If the old prejudice that villages are completely devoid of opportunities and that is the sole reason why their youth flock to cities and towns were valid, one should expect to see sizeable differences in the opportunity sets available to youth in an urban center compared to youth in rural hinterlands around it.

This was precisely the question that was investigated in a number of studies carried out recently by us. The results are a mixed bag. Three of the most salient inferences from the research are presented below.

There indeed are some differences in opportunities: schools tend to be closer in urban areas, urban kids tend to have better access to newspapers and magazines, urban schools tend to be a little better, there are possibly a few more persons and places from which guidance to youth is available in urban areas. But the difference in opportunity sets is simply not large enough to make place rural youth at a distinct disadvantage compared to their urban areas.

Startling findings

What is more startling is that there is no material difference in the chances of a rural young person making a transition to a higher life situation compared to his parents and similar chances for an urban youth.

The nature and extent of difference appears to depend on how vibrant or stagnant is the region in which the urban center and the villages around it are located. If the region and the urban center are very vibrant, the reported opportunity gaps and gaps in life outcomes appear to become completely negligible. However, if the region and the urban center are like a stagnant backwater, the outcomes gaps and opportunity gaps between rural and urban youth are larger.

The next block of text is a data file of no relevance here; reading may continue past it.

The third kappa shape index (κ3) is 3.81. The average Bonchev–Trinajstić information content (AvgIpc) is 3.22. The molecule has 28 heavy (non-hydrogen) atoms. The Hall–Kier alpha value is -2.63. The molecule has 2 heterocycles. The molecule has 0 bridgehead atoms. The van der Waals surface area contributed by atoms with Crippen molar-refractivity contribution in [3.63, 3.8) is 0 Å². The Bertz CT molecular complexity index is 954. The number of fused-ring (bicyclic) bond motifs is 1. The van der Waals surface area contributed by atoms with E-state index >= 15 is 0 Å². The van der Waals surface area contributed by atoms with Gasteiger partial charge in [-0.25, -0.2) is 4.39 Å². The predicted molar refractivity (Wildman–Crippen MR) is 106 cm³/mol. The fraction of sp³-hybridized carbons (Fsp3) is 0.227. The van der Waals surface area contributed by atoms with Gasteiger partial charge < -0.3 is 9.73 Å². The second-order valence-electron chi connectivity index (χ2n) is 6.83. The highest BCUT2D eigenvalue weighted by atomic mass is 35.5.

To put it simply, youth in villages and in a proximate urban center around a dynamic region like Pune will report similar opportunities and life outcomes. But rural youth in the back of beyond Mandla district in Madhya Pradesh will report larger differences in opportunities and life outcomes compared to their urban brothers and sisters.

Fuzzy classification

The geographic classification of habitations as urban and rural is really fuzzy. Most people define an urban center and leave the rural as a residual category — all that is not urban is rural. Clearly therefore, there are huge “in class” differences within the so-called urban as well as the so called rural.

When one compared a habitation that is the epitome of remote countryside with a habitation that is an epitome of modern urbanity, the differences in opportunity gaps and life outcomes would be stark. But closer the two locations are to each other, the differences are less oppressive.

The perception that the rural youth lack opportunities, which their urban counterparts have, is thus prone to be an overstatement and there is evidence to indicate that though there be such differences, it does not seem to make life outcomes very different for the rural and urban youth.

Sanjiv Phansalkar is associated closely with Transform Rural India Foundation. He was earlier a faculty member at the Institute of Rural Management Anand (IRMA). Phansalkar is a fellow of the Indian Institute of Management (IIM) Ahmedabad. Views are personal.

 

Sanjiv Phansalkar
Sanjiv Phansalkar
Sanjiv Phansalkar is associated closely with Transform Rural India Foundation. He was earlier a faculty member at the Institute of Rural Management Anand (IRMA). Phansalkar is a fellow of the Indian Institute of Management (IIM) Ahmedabad. Views are personal.

2 Comments

  1. S Devarajan says:

    You are breaking some myths which are useful to the intellectuals for exploiting themselves and others.

    Great analysis! Continue with the thinking and share them with us.

  2. Gleaming insights though the communication could do with more punch.